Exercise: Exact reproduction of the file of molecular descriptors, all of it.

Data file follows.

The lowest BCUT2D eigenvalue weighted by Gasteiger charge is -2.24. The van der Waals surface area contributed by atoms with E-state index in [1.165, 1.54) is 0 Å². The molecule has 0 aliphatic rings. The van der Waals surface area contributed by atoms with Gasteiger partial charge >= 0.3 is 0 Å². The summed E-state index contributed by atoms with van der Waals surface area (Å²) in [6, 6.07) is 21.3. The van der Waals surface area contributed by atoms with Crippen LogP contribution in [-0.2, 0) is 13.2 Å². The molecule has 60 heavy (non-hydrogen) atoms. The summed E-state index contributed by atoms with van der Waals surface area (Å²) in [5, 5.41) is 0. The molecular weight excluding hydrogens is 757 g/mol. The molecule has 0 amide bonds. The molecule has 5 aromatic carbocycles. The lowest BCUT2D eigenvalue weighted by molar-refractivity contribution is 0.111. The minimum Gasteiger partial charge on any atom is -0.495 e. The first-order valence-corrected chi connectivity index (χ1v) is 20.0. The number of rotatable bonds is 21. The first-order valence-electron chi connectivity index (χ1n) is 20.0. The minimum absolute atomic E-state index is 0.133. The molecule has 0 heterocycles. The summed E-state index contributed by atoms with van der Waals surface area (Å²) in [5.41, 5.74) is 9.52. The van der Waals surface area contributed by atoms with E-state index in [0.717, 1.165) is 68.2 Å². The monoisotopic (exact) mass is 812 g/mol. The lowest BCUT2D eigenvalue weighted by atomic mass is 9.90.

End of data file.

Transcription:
The lowest BCUT2D eigenvalue weighted by Gasteiger charge is -2.24. The van der Waals surface area contributed by atoms with E-state index in [1.165, 1.54) is 0 Å². The molecule has 0 aliphatic rings. The van der Waals surface area contributed by atoms with Gasteiger partial charge >= 0.3 is 0 Å². The summed E-state index contributed by atoms with van der Waals surface area (Å²) in [6, 6.07) is 21.3. The van der Waals surface area contributed by atoms with Crippen LogP contribution in [-0.2, 0) is 13.2 Å². The molecule has 60 heavy (non-hydrogen) atoms. The summed E-state index contributed by atoms with van der Waals surface area (Å²) in [5, 5.41) is 0. The molecular weight excluding hydrogens is 757 g/mol. The molecule has 0 amide bonds. The molecule has 5 aromatic carbocycles. The lowest BCUT2D eigenvalue weighted by molar-refractivity contribution is 0.111. The minimum Gasteiger partial charge on any atom is -0.495 e. The first-order valence-corrected chi connectivity index (χ1v) is 20.0. The number of rotatable bonds is 21. The first-order valence-electron chi connectivity index (χ1n) is 20.0. The minimum absolute atomic E-state index is 0.133. The molecule has 0 heterocycles. The summed E-state index contributed by atoms with van der Waals surface area (Å²) in [5.41, 5.74) is 9.52. The van der Waals surface area contributed by atoms with E-state index in [0.717, 1.165) is 68.2 Å². The monoisotopic (exact) mass is 812 g/mol. The lowest BCUT2D eigenvalue weighted by atomic mass is 9.90.